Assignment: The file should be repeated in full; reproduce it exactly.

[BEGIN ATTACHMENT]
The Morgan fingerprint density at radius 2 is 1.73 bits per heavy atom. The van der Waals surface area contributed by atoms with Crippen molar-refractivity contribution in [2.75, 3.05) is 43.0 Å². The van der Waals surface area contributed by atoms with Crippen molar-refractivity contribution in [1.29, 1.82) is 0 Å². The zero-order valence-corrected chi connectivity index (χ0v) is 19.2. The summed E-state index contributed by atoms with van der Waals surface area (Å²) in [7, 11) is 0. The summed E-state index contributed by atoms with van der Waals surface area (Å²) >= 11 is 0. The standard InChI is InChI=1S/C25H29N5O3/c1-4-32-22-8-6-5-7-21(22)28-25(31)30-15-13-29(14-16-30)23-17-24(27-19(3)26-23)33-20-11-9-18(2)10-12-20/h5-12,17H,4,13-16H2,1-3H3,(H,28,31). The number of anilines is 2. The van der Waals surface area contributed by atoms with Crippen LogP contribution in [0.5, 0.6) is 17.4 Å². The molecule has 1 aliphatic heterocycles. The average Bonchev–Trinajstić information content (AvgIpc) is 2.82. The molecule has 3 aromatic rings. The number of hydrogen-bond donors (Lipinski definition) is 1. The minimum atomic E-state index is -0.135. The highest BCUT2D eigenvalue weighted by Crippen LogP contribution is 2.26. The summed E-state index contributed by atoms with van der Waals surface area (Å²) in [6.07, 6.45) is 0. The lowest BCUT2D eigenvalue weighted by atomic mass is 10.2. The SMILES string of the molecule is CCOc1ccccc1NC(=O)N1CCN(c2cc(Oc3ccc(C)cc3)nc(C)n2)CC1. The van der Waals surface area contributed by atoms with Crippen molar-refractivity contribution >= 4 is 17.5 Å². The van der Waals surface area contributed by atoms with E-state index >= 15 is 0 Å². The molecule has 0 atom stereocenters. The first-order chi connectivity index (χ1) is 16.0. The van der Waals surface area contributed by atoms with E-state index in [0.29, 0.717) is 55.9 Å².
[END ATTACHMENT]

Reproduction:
The Morgan fingerprint density at radius 2 is 1.73 bits per heavy atom. The van der Waals surface area contributed by atoms with Crippen molar-refractivity contribution in [2.75, 3.05) is 43.0 Å². The van der Waals surface area contributed by atoms with Crippen molar-refractivity contribution in [1.29, 1.82) is 0 Å². The zero-order valence-corrected chi connectivity index (χ0v) is 19.2. The summed E-state index contributed by atoms with van der Waals surface area (Å²) in [7, 11) is 0. The summed E-state index contributed by atoms with van der Waals surface area (Å²) >= 11 is 0. The standard InChI is InChI=1S/C25H29N5O3/c1-4-32-22-8-6-5-7-21(22)28-25(31)30-15-13-29(14-16-30)23-17-24(27-19(3)26-23)33-20-11-9-18(2)10-12-20/h5-12,17H,4,13-16H2,1-3H3,(H,28,31). The number of anilines is 2. The van der Waals surface area contributed by atoms with Crippen LogP contribution in [0.5, 0.6) is 17.4 Å². The molecule has 1 aliphatic heterocycles. The average Bonchev–Trinajstić information content (AvgIpc) is 2.82. The molecule has 3 aromatic rings. The number of hydrogen-bond donors (Lipinski definition) is 1. The minimum atomic E-state index is -0.135. The highest BCUT2D eigenvalue weighted by Crippen LogP contribution is 2.26. The summed E-state index contributed by atoms with van der Waals surface area (Å²) in [6.07, 6.45) is 0. The lowest BCUT2D eigenvalue weighted by atomic mass is 10.2. The SMILES string of the molecule is CCOc1ccccc1NC(=O)N1CCN(c2cc(Oc3ccc(C)cc3)nc(C)n2)CC1. The van der Waals surface area contributed by atoms with Crippen molar-refractivity contribution >= 4 is 17.5 Å². The van der Waals surface area contributed by atoms with E-state index >= 15 is 0 Å². The molecule has 0 atom stereocenters. The first-order chi connectivity index (χ1) is 16.0. The van der Waals surface area contributed by atoms with E-state index in [0.29, 0.717) is 55.9 Å².